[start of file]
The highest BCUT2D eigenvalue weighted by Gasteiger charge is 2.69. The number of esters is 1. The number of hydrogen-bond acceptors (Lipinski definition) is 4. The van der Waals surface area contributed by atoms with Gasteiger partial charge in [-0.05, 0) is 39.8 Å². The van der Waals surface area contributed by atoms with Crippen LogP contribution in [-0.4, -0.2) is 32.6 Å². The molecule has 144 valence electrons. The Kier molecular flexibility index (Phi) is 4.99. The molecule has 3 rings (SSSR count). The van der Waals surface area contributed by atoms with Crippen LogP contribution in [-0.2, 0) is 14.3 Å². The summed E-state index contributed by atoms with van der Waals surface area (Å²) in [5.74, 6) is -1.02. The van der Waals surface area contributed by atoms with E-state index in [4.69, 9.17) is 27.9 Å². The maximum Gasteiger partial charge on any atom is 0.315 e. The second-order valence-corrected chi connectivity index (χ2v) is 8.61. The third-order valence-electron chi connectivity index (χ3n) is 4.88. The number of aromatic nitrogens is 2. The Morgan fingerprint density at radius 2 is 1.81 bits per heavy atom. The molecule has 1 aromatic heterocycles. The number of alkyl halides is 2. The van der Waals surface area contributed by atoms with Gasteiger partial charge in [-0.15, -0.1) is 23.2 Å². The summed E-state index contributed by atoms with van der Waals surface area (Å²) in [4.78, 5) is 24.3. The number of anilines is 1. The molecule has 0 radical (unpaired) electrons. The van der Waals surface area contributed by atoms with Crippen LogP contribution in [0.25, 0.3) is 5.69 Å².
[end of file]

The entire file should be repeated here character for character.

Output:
The highest BCUT2D eigenvalue weighted by Gasteiger charge is 2.69. The number of esters is 1. The number of hydrogen-bond acceptors (Lipinski definition) is 4. The van der Waals surface area contributed by atoms with Gasteiger partial charge in [-0.05, 0) is 39.8 Å². The van der Waals surface area contributed by atoms with Crippen LogP contribution in [-0.4, -0.2) is 32.6 Å². The molecule has 144 valence electrons. The Kier molecular flexibility index (Phi) is 4.99. The molecule has 3 rings (SSSR count). The van der Waals surface area contributed by atoms with Crippen LogP contribution in [-0.2, 0) is 14.3 Å². The summed E-state index contributed by atoms with van der Waals surface area (Å²) in [5.74, 6) is -1.02. The van der Waals surface area contributed by atoms with E-state index in [4.69, 9.17) is 27.9 Å². The maximum Gasteiger partial charge on any atom is 0.315 e. The second-order valence-corrected chi connectivity index (χ2v) is 8.61. The third-order valence-electron chi connectivity index (χ3n) is 4.88. The number of aromatic nitrogens is 2. The Morgan fingerprint density at radius 2 is 1.81 bits per heavy atom. The molecule has 1 aromatic heterocycles. The number of alkyl halides is 2. The van der Waals surface area contributed by atoms with Gasteiger partial charge in [-0.15, -0.1) is 23.2 Å². The summed E-state index contributed by atoms with van der Waals surface area (Å²) in [4.78, 5) is 24.3. The number of anilines is 1. The molecule has 0 radical (unpaired) electrons. The van der Waals surface area contributed by atoms with Crippen LogP contribution in [0.25, 0.3) is 5.69 Å².